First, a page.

The Applicability of the Absolute-Priority Rule to Nonprofit Debtors

The absolute-priority rule was a judicial invention intended to prevent equityholders and secured creditors from colluding to the detriment of unsecured creditors.[1] The Bankruptcy Reform Act of 1978 codified the absolute-priority rule at 11 U.S.C. § 1129(b)(2)(B)(ii), which requires for dissenting unsecured creditors to be paid in full before equityholders may retain property under a reorganization plan.

The absolute-priority rule is “generally applied to for-profit corporations facing bankruptcy, where an equityowner seeks to retain property, often represented by stock.”[2] The applicability of the absolute-priority rule to a nonprofit debtor presents an uncommon question. The only two circuit courts of Appeal to decide the issue have found the absolute-priority rule does not apply to nonprofit debtors.

Seventh Circuit: Absolute-Priority Rule Does Not Apply to a Nonprofit Electric Utility     The Seventh Circuit analyzed the absolute-priority rule in the context of an electric utility cooperative.[3] The Seventh Circuit ruled that members (equityholders) of a nonprofit debtor did not hold “interests” in the debtor and therefore the debtor’s reorganization plan did not violate the absolute-priority rule. The dissenting unsecured creditor in Wabash objected on the grounds that the member cooperatives retained control of the reorganized debtor and received some economic benefit from the reorganized debtor. The Seventh Circuit found the “member cooperatives…do not improperly retain property ‘on account of’ either their patronage capital accounts (which are mere refunds of overpayments) or their control over [the Debtor].”[4] Identifying three indicia of ownership (control, profit share and ownership of corporate assets), the Wabash court determined that retention of managerial control was insufficient to trigger the absolute-priority rule in the context of an electric utility.

In concluding that the member cooperatives did not retain an interest in the reorganized debtor, the Seventh Circuit relied on Indiana state law as it pertains to nonprofits in general as well as regulation on Indiana utility companies. Generally, Indiana law prohibits nonprofit companies from paying dividends to its members and provides that, upon dissolution, any equity in assets escheats to the state.[5] As to utility regulations, the Seventh Circuit found it important that Indiana law prohibited the debtor from charging customers more than the cost of electricity provided.[6]

Thus, the Seventh Circuit’s decision is limited to some extent as the debtor was an electric utility. However, the decision still may generally apply to any nonprofit chapter 11 debtor. Provisions similar to the Indiana statutes noted in Wabash may exist in the law of one’s jurisdiction. For example, under Florida law, nonprofit corporations are prohibited from making distributions to its members, subject to limited exceptions.[7]

Ninth Circuit Expands on the Wabash Decision     Ninth Circuit relied on Wabash in ruling that an international labor union was not an owner of its local branches for purposes of the absolute-priority rule.[8] In the Teamsters case and unlike the circumstances in Wabash, the debtor held a contingent future interest in the assets of any dissolved local union. The Ninth Circuit found this insufficient to establish ownership without any other indicia of ownership. The Ninth Circuit noted the rationale behind the absolute-priority rule as it pertains to for-profit chapter 11 debtors. The concern of an equityholder is purely an economic one, focused on the profitability of the corporation.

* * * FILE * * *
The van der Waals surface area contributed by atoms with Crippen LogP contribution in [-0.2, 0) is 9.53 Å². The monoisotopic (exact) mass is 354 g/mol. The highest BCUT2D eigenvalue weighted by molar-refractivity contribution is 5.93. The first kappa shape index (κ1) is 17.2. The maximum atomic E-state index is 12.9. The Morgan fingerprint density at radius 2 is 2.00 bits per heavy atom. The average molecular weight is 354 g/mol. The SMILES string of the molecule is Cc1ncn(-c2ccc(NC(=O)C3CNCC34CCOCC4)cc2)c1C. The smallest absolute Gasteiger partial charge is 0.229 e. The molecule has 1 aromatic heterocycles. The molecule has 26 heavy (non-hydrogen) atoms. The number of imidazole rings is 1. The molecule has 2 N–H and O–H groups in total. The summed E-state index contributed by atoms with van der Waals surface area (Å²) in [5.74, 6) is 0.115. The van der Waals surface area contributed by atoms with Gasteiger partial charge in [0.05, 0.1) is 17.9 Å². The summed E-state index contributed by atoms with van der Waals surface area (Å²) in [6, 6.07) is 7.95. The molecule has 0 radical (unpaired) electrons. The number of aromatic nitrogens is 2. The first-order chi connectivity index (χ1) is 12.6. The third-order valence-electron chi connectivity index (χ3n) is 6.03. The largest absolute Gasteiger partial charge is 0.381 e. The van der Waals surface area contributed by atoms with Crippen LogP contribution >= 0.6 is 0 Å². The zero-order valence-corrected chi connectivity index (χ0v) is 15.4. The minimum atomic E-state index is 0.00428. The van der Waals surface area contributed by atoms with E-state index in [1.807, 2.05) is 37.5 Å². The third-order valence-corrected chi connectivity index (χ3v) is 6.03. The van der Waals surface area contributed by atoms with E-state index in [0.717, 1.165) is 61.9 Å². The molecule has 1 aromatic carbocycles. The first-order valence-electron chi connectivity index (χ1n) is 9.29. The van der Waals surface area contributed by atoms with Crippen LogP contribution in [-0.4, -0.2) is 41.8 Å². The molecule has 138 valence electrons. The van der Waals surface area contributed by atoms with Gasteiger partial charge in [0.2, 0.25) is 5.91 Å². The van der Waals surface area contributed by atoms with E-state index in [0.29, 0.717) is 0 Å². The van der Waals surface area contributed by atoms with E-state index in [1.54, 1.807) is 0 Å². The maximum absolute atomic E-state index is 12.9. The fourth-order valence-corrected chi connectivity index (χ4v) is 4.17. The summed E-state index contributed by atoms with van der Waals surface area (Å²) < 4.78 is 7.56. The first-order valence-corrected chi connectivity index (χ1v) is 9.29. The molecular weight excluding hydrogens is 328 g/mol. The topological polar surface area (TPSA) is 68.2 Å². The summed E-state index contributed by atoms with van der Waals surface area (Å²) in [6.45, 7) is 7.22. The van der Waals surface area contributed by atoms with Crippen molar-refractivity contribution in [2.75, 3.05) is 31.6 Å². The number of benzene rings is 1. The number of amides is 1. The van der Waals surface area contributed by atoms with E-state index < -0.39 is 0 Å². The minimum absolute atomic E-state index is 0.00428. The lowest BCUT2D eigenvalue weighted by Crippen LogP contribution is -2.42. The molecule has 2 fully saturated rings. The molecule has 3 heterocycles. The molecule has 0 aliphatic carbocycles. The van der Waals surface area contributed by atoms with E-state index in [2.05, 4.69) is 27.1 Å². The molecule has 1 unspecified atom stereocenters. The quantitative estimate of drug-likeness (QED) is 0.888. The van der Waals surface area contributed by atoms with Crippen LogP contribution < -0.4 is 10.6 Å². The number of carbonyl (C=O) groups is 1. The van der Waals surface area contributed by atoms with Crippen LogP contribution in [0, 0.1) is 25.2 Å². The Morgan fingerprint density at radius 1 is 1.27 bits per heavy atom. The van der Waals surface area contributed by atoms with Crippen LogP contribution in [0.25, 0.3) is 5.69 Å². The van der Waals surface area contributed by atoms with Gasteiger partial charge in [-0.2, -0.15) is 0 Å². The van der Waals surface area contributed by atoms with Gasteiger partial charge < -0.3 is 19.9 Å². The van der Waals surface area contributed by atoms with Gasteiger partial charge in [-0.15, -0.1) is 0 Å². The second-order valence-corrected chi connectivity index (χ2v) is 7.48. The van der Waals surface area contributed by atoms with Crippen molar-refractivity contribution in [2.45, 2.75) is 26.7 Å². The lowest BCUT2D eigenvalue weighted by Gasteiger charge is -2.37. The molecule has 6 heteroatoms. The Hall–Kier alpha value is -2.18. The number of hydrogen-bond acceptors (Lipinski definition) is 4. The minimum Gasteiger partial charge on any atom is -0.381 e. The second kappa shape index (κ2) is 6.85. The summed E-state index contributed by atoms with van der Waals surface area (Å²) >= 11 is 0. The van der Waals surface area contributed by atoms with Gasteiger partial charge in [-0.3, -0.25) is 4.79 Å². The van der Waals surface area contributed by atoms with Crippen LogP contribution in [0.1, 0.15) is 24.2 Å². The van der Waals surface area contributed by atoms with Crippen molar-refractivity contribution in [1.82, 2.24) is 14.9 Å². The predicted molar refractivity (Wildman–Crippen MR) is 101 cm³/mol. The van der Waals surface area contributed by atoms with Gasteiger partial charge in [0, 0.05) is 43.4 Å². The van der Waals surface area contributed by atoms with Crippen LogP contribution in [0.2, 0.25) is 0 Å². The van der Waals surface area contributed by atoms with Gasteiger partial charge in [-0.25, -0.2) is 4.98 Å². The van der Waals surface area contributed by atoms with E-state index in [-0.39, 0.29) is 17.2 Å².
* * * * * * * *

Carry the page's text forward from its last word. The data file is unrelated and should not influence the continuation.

Other courts have applied slightly different rationale in reaching the same conclusion as the Seventh and Ninth Circuits.Rather than focusing on the interest retained by equityholders, the court in In re Save Our Springs Alliance Inc.[9] found that a nonprofit corporation simply has no equityholders. The debtor in that case existed to promote water conservation in west Texas. The court did not find it necessary to examine the indicia of ownership or other factors, but cited the circuit court decisions that the proposition that the equityholders did not retain an interest in the reorganized debtor.

Conclusion     The applicability of these decisions to other types of nonprofit organization will largely hinge on the stated purpose of a given debtor and the existence of monetary incentives for the equity holders provided in a proposed plan of reorganization. As explained by the Ninth Circuit, the absolute-priority rule exists to prevent abuse by debtors with solely pecuniary motivation, which is the motivation of most business ventures. The same rationale behind the absolute-priority rule fails where the debtor exists to serve a community function, such as in the context of a labor union, electric cooperative, historical society, environmental protection group or religious organization.

1. See In re Wabash Valley Power Ass’n, 72 F.3d 1305, 1314 (7th Cir. 1996).

2. Sec. Farms v. Gen. Teamsters (In re Gen. Teamsters), 265 F.3d 869, 873 (9th Cir. 2001).

3. See In re Wabash Valley Power Ass’n, 72 F.3d 1305.

4. See In re Wabash, 72 F.3d at 1320.

5. Id. at 1309.

6. Id. at 1313-1314.

7. See Florida Statutes § 617.1301.

8. Sec. Farms v. Gen. Teamsters (In re General Teamsters), 265 F.3d 869, 874 (9th Cir. 2001).

9. 3388 B.R. 202, 245 (Bankr. W.D. Tex. 2008), aff’d, 2009 WL 8637183 (W.D. Tex. Sept. 29, 2009), aff’d, 632 F.3d 168 (5th Cir. 2011).

This posting was originally published as an article in the American Bankruptcy Institute (ABI) Young and New Members Journal, Volume 10, Number 3 / September 2012, which can be accessed at:

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